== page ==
BĀḴTAR, designation of the “west” in Modern Persian, but its Pahlavi equivalent abāxtar means “north,” probably borrowed from Parthian (cf. Man. Parth. abāxtar, see M. Boyce, A Reader in Manichean Middle Persian and Parthian, pp. 115-16); the Manichean Middle Persian word for “north” is abarag (ibid., pp. 62, 65, text y 4.14). It is derived from Av. apāxtara “north.” In the Zoroastrian cosmogonical division, the northern part (nēmag/kanārag “side”) is called abāxtar, which is under the superintendence of the star Haptōrang “Ursa Major” (Bundahišn 2.7). The Zoroastrians also supposed hell to be located in the north, where Ahreman and the demons reside (Vd. 7.2, 8.16, 19.1; Hādōxt nask 2.25; Bundahišn, loc. cit.; Dēnkard 7.4.36, 7.6.7, Dādestān ī dēnīg 33.5, etc.). It is, therefore, maintained that during the religious ceremonies one should not point the tips of the barsom-twigs toward the north (Šāyest nē šāyest, ed. Kotwal, 14.2 and p. 107); no one is allowed to throw any food or flower or to pour out water or wine to the north during the night (Šāyest nē šāyest, ed. Tavadia, 10.7, and ed. Kotwal, 12.18; Ṣad dar-e naṯr, ed. Dhabhar, 30; Dēnkard 9.19.2).

According to the Pahlavi and Arabo-Persian books and the geography of Moses of Khorene, the Iranian empire was divided, on the pattern of the four cardinal points, into four parts or sides (kustag, sōg, kanārag, nēmag, pāygōs; see Christensen, Iran Sass., pp. 352, 370ff.; V. G. Lukonin in Camb. Hist. Iran 3/2, pp. 732; C. Brunner, ibid., pp. 747ff.). This division seems to be more mythological and mental rather than real and administrative (see Gignoux, AION 44, 1984, pp. 555ff;). Whatever the case, the northern part in this division is called abāxtar in Pahlavi (Mādayān ī čatrang 26, in Pahl. Texts, p. 118), bāxtar/βāxtar in Arabic sources (Masʿūdi, Tanbīh, p. 31; Ebn Rosta, p. 103). As the north was believed by the Zoroastrians to be the abode of the Evil Spirit (Ahreman), the word abāxtar was generally replaced by the name Ādurbādagān, Arab. Āḏarbāyajān, the most famous province of the northern part of the empire (Šahrīhā ī Ērān, ed. Markwart, par. 58; Gardīzī, p. 21, Ḵᵛārazmī, Mafātīḥ, p. 115; Ebn Ḵordāḏbeh, Masālek, p. 118), or by Kapkoh “Caucasus” (Moses of Khorene, see Markwart, Ērānšahr, pp. 17, 94). The same religious belief probably motivated the author or the scribe of the Pahlavi treatise Sūr saxwan, par. 12 (ed. Tavadia, Journal of the K. M. Cama Oriental Institute 29, 1935, pp. 33, 64, 65) to delete the title abāxtar spāhbad “commander-in-chief of the north,” when enumerating the four commanders in chief of the Sasanian empire.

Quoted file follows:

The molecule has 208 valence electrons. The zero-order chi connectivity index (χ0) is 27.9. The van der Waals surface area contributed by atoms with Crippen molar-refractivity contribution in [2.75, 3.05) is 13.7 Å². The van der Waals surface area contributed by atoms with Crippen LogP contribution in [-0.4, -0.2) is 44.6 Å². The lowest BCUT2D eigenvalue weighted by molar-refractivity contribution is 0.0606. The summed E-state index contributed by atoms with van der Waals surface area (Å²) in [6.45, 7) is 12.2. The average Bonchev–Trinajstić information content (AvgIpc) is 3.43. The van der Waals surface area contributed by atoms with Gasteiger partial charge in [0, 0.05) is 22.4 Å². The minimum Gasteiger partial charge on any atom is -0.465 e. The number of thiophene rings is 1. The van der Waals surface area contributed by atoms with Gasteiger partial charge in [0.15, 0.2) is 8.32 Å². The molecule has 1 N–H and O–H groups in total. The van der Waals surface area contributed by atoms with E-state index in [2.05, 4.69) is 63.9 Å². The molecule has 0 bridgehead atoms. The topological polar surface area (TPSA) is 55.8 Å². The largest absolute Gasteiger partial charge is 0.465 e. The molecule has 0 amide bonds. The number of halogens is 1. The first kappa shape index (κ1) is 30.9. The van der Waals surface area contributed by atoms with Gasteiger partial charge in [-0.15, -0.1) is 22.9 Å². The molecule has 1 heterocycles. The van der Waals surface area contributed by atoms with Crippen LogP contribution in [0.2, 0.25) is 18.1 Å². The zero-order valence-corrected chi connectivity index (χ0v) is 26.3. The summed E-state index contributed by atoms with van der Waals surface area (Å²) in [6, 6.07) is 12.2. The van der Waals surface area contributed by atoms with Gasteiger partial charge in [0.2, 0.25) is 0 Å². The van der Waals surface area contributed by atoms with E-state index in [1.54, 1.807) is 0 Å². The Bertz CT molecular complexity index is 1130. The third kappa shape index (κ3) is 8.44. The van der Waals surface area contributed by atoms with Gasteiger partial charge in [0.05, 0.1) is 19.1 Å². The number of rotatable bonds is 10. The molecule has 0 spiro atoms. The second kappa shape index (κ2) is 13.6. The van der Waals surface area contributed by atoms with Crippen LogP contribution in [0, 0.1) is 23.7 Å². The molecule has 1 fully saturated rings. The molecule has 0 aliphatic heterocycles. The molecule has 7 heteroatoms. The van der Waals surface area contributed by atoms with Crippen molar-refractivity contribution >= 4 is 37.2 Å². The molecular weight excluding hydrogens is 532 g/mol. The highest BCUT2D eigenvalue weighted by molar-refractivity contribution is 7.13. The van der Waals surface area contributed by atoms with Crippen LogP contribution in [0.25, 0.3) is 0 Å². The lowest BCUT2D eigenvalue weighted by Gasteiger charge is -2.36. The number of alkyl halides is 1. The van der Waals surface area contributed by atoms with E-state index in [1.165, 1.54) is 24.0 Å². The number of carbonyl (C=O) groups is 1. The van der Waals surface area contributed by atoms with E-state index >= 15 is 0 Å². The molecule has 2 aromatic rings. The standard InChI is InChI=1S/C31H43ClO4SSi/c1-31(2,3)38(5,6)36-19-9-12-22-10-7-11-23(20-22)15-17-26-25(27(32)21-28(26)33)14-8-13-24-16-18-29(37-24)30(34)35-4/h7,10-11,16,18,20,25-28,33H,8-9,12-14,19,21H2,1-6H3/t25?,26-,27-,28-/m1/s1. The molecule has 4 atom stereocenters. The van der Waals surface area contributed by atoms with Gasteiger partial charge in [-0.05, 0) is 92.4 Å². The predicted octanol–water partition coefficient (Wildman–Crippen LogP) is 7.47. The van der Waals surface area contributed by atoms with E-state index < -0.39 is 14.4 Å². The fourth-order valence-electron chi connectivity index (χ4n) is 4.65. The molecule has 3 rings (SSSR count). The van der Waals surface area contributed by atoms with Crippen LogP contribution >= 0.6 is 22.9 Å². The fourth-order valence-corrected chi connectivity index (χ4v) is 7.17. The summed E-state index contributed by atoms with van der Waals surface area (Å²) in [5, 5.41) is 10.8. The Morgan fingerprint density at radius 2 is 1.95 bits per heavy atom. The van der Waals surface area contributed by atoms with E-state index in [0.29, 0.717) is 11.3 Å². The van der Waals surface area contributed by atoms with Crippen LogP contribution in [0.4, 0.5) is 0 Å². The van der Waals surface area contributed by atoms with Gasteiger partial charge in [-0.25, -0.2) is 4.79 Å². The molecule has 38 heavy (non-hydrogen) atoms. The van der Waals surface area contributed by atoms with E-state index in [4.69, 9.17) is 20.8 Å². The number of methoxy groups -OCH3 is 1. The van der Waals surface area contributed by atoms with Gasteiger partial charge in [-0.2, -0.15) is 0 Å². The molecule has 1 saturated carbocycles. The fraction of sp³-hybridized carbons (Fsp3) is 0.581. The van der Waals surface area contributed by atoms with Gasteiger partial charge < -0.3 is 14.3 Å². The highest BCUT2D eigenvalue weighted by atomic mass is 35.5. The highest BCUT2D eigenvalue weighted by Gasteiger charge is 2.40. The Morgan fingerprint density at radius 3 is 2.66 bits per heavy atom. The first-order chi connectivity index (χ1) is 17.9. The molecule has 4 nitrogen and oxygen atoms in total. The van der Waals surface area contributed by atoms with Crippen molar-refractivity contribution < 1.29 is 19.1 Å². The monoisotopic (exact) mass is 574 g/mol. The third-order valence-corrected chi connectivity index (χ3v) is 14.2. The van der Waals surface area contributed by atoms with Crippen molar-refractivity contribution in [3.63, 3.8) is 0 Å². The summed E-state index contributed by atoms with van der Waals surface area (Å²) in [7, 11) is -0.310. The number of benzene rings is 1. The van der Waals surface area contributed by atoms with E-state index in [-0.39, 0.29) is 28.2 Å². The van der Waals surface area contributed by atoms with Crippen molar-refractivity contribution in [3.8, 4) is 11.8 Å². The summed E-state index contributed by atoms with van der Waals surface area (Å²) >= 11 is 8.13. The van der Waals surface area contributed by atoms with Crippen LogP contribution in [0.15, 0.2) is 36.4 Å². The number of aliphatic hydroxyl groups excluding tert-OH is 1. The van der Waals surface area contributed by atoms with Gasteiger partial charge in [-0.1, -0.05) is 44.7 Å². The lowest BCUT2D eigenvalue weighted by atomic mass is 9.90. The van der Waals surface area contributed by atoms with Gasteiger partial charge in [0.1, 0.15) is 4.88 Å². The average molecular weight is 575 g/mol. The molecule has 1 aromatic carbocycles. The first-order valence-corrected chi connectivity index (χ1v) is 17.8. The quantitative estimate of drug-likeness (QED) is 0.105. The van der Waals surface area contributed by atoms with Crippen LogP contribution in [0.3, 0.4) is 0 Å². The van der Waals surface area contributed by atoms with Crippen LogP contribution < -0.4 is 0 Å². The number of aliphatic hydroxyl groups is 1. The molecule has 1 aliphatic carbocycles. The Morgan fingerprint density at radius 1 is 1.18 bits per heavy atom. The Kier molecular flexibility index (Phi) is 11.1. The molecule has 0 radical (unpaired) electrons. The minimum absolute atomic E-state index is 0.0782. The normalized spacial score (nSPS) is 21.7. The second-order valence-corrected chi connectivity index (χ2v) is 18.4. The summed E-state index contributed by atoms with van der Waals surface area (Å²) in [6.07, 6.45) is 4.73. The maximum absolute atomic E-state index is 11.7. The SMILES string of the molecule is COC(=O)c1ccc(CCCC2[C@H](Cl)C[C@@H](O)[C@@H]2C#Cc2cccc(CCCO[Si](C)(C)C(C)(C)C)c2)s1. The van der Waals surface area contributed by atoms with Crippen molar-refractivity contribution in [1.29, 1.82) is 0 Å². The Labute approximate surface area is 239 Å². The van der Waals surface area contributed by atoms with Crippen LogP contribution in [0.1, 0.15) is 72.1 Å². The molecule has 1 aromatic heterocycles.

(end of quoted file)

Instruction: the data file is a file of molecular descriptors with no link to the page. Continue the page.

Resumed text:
There is a confusion as to the usage of bāḵtar in the early New Persian literature. It is rarely used in its original meaning “north” (Tārīḵ-eSīstān, p. 23; Šāh-nāma, Moscow, V, p. 157 v. 1271; IX, p. 195 v. 3131, p. 204 v. 3271), but generally signifies “east” (Moqaddama-ye Šāh-nāma-ye abū-manṣūrī in Hazāra-ye Ferdowsī, Tehran, 1944, p. 139; Šāh-nāma III, p. 197 v. 3008; V, p. 285 v. 832; VII, p. 84 v. 1421) or “west” (Šāh-nāma I, p. 18 v. 78; VI, p. 177 v. 191, p. 188 v. 376; VII, p. 224 v. 89, p. 232 v. 232, etc.). There is a unique example recorded by Bīrūnī (Āṯār, p. 217, 1.72), quoting Zādūya as his source, in which abāxtar (written afāhtar i.e. aβāxtar) is used in the sense of “south.” It is apparently a lapsus either by Bīrūnī or by the author of his source. The above-mentioned variety of usage may be due to the different literary and geographical traditions. After the northern region of Iran had ceased to be called abāxtar and ḵᵛarāsān (Pahl. xwārasān) “east” became the name of the eastern province in the early Islamic period, the word bāḵtar was gradually used for the “east” and later on for the “west.”



See also K. Inostrantsev, “Arabisch-persische Miszellen zur Bedeutung der Himmelsgegenden,” WZKM 25, 1911, pp. 91-97.

A. Kasrawī, “Čār sū,” Peymān, 1312 Š./1933, pp. 1-2, repr. in Y. Ḏokāʾ, ed., Kārvand-e Kasrawī, Tehran, 1352 Š./1973, pp. 391-99.

E. Pūr-e Dāvūd, “Čār sū,” in Hormazd-nāma, Tehran, 1331 Š./1953, pp. 389-402.

D. Monchi-Zadeh, Topographisch-historische Studien zum iranischen Nationalepos, Wiesbaden, 1975, pp. 164ff.

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(A. Tafażżolī)

Originally Published: December 15, 1988

Last Updated: December 15, 1988

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Vol. III, Fasc. 5, pp. 539-540